Are the James Bond movies science fiction? I can already hear people scoffing. "Of course not," they'll say, "They are just Cold War spy fiction that has outlasted the Cold War." And I will readily concede they are that. But that doesn't mean they aren't also science fiction.
Sure, some of the movies really don't fit into the science fiction category very well, hanging around on the outskirts of the genre, giving nods here and there to it with the high tech gadgets with which Q always equips the titular hero. But there's more to the science fiction nature of Bond than just neat super-spy gizmos. The Bond movies (and I am primarily talking about the movies - Ian Fleming's books were, in general, much tamer than the movies) have used science fiction themes as their backbone on multiple occasions. The very first Bond movie - Dr. No - features a villain in an underground lair using the then cutting-edge technology of nuclear power to try to threaten the United States. That may not be science fiction to some people, but it is pretty close to the line.
But when one considers some of the movies that have come out since then, it seems to me pretty clear that even if the Bond franchise isn't always on the "it is science fiction" side of the line, it jumps over there fairly often. In You Only Live Twice the villain's plot involves capturing American and Russian spacecraft in orbit to try to spark a nuclear exchange. In Diamonds Are Forever, Blofeld's villainous plot involves building an orbiting laser platform to try to blackmail the world. In The Spy Who Loved Me the villain wants to create an undersea paradise and destroy all of the life on the surface. In The Man with the Golden Gun, the entire plot revolves around a struggle to control a super-science piece of a solar energy generator. And then there's Moonraker, which is explicitly a science fiction film (and is believed by some to have been made, at least in part, to capitalize on the success of Star Wars).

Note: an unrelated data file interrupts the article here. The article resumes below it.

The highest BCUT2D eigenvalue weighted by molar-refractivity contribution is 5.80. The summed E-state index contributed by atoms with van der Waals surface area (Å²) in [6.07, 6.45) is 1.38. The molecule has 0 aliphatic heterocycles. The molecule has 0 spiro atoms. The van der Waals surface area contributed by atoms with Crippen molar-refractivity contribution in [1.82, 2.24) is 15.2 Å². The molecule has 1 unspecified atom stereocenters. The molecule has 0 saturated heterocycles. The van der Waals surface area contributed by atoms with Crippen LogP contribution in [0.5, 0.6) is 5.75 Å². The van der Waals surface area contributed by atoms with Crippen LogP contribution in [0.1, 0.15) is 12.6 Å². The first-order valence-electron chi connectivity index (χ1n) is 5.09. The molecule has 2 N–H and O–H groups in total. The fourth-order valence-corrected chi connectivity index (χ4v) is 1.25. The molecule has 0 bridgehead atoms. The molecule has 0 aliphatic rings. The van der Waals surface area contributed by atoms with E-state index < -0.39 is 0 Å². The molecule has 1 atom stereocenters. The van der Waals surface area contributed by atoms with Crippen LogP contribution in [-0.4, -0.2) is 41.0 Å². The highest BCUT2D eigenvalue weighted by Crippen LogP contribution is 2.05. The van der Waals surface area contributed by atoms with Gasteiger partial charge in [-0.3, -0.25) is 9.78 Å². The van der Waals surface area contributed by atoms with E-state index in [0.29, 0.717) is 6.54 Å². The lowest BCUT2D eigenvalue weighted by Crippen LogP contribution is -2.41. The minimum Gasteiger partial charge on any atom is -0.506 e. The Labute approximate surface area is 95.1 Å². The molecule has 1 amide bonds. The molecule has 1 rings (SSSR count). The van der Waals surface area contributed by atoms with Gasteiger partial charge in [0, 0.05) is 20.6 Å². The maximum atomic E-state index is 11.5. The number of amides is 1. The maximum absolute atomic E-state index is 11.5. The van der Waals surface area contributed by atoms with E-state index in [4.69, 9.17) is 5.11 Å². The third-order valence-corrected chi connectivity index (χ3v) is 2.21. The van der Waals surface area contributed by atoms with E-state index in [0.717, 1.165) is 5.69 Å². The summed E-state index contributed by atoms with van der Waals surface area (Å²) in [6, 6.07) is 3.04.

Granted, in most cases the science fiction elements are mostly just window dressing or MacGuffins for the hero to retrieve, but they are present. I would suggest that James Bond sits in the shadowy netherworld of fiction that surrounds the science fiction genre, dependent upon science fictional tropes and ideas without which they simply will not work as stories. Bond is, for want of a better word, quasi-science fiction. It has just enough science fiction to make one think about the genre, but not enough to really sit comfortably within it.
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